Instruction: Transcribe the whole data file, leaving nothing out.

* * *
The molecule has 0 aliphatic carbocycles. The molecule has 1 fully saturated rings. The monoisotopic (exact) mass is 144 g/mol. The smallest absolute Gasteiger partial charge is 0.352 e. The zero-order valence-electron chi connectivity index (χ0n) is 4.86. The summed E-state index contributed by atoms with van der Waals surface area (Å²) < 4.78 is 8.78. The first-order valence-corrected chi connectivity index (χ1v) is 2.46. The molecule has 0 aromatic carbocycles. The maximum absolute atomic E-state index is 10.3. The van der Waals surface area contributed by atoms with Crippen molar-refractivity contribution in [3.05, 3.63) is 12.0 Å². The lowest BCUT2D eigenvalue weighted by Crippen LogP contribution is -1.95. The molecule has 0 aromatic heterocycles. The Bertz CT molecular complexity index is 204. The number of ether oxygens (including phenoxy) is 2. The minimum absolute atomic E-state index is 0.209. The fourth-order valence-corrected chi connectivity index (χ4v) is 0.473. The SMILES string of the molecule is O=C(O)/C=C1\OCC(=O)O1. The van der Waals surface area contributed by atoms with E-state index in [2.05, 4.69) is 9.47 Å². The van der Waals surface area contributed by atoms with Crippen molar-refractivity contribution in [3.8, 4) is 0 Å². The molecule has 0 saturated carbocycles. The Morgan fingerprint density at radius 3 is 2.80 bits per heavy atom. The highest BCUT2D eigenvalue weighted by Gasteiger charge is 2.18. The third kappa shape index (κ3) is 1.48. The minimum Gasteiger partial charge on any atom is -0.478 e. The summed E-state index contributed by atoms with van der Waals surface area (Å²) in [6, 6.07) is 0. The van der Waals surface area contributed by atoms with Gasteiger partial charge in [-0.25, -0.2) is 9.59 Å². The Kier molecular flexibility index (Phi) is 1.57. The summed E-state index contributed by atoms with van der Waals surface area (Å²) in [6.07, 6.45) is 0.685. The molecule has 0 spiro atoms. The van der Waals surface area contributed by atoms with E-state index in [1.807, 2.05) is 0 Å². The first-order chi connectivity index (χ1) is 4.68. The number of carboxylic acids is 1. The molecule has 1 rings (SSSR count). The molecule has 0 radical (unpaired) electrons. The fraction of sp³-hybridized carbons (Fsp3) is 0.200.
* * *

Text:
The molecule has 0 aliphatic carbocycles. The molecule has 1 fully saturated rings. The monoisotopic (exact) mass is 144 g/mol. The smallest absolute Gasteiger partial charge is 0.352 e. The zero-order valence-electron chi connectivity index (χ0n) is 4.86. The summed E-state index contributed by atoms with van der Waals surface area (Å²) < 4.78 is 8.78. The first-order valence-corrected chi connectivity index (χ1v) is 2.46. The molecule has 0 aromatic carbocycles. The maximum absolute atomic E-state index is 10.3. The van der Waals surface area contributed by atoms with Crippen molar-refractivity contribution in [3.05, 3.63) is 12.0 Å². The lowest BCUT2D eigenvalue weighted by Crippen LogP contribution is -1.95. The molecule has 0 aromatic heterocycles. The Bertz CT molecular complexity index is 204. The number of ether oxygens (including phenoxy) is 2. The minimum absolute atomic E-state index is 0.209. The fourth-order valence-corrected chi connectivity index (χ4v) is 0.473. The SMILES string of the molecule is O=C(O)/C=C1\OCC(=O)O1. The van der Waals surface area contributed by atoms with E-state index in [2.05, 4.69) is 9.47 Å². The van der Waals surface area contributed by atoms with Crippen molar-refractivity contribution in [3.8, 4) is 0 Å². The molecule has 0 saturated carbocycles. The Morgan fingerprint density at radius 3 is 2.80 bits per heavy atom. The highest BCUT2D eigenvalue weighted by Gasteiger charge is 2.18. The third kappa shape index (κ3) is 1.48. The minimum Gasteiger partial charge on any atom is -0.478 e. The summed E-state index contributed by atoms with van der Waals surface area (Å²) in [6, 6.07) is 0. The van der Waals surface area contributed by atoms with Gasteiger partial charge in [-0.25, -0.2) is 9.59 Å². The Kier molecular flexibility index (Phi) is 1.57. The summed E-state index contributed by atoms with van der Waals surface area (Å²) in [6.07, 6.45) is 0.685. The molecule has 0 spiro atoms. The van der Waals surface area contributed by atoms with E-state index in [1.807, 2.05) is 0 Å². The first-order chi connectivity index (χ1) is 4.68. The number of carboxylic acids is 1. The molecule has 1 rings (SSSR count). The molecule has 0 radical (unpaired) electrons. The fraction of sp³-hybridized carbons (Fsp3) is 0.200.